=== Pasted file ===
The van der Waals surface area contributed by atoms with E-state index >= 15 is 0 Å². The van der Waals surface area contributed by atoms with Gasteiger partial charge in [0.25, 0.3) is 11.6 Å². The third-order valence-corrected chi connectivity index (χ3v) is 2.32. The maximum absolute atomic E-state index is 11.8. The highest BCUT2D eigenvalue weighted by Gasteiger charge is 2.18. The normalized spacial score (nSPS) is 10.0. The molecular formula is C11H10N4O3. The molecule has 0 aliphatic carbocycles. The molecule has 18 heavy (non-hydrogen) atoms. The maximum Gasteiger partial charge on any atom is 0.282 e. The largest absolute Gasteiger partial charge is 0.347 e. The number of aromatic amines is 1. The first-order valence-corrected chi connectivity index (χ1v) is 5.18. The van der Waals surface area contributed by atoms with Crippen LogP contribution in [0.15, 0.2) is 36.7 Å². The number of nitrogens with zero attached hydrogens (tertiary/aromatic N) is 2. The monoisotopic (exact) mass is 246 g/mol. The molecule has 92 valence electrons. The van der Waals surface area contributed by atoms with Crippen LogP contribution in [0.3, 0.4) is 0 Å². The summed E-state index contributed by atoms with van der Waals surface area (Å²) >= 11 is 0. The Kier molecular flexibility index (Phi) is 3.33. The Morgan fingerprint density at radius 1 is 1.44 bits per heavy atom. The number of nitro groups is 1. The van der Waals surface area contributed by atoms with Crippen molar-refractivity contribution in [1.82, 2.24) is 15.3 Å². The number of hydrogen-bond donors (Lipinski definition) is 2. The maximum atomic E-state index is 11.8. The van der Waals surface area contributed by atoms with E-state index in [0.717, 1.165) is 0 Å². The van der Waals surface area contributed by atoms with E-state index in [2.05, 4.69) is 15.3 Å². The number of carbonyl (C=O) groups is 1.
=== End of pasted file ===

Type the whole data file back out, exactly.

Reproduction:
The van der Waals surface area contributed by atoms with E-state index >= 15 is 0 Å². The van der Waals surface area contributed by atoms with Gasteiger partial charge in [0.25, 0.3) is 11.6 Å². The third-order valence-corrected chi connectivity index (χ3v) is 2.32. The maximum absolute atomic E-state index is 11.8. The highest BCUT2D eigenvalue weighted by Gasteiger charge is 2.18. The normalized spacial score (nSPS) is 10.0. The molecular formula is C11H10N4O3. The molecule has 0 aliphatic carbocycles. The molecule has 18 heavy (non-hydrogen) atoms. The maximum Gasteiger partial charge on any atom is 0.282 e. The largest absolute Gasteiger partial charge is 0.347 e. The number of aromatic amines is 1. The first-order valence-corrected chi connectivity index (χ1v) is 5.18. The van der Waals surface area contributed by atoms with Crippen LogP contribution in [0.15, 0.2) is 36.7 Å². The number of nitrogens with zero attached hydrogens (tertiary/aromatic N) is 2. The monoisotopic (exact) mass is 246 g/mol. The molecule has 92 valence electrons. The van der Waals surface area contributed by atoms with Crippen LogP contribution in [0.3, 0.4) is 0 Å². The summed E-state index contributed by atoms with van der Waals surface area (Å²) >= 11 is 0. The Kier molecular flexibility index (Phi) is 3.33. The Morgan fingerprint density at radius 1 is 1.44 bits per heavy atom. The number of nitro groups is 1. The van der Waals surface area contributed by atoms with Crippen molar-refractivity contribution in [1.82, 2.24) is 15.3 Å². The number of hydrogen-bond donors (Lipinski definition) is 2. The maximum atomic E-state index is 11.8. The van der Waals surface area contributed by atoms with E-state index in [0.717, 1.165) is 0 Å². The van der Waals surface area contributed by atoms with E-state index in [2.05, 4.69) is 15.3 Å². The number of carbonyl (C=O) groups is 1.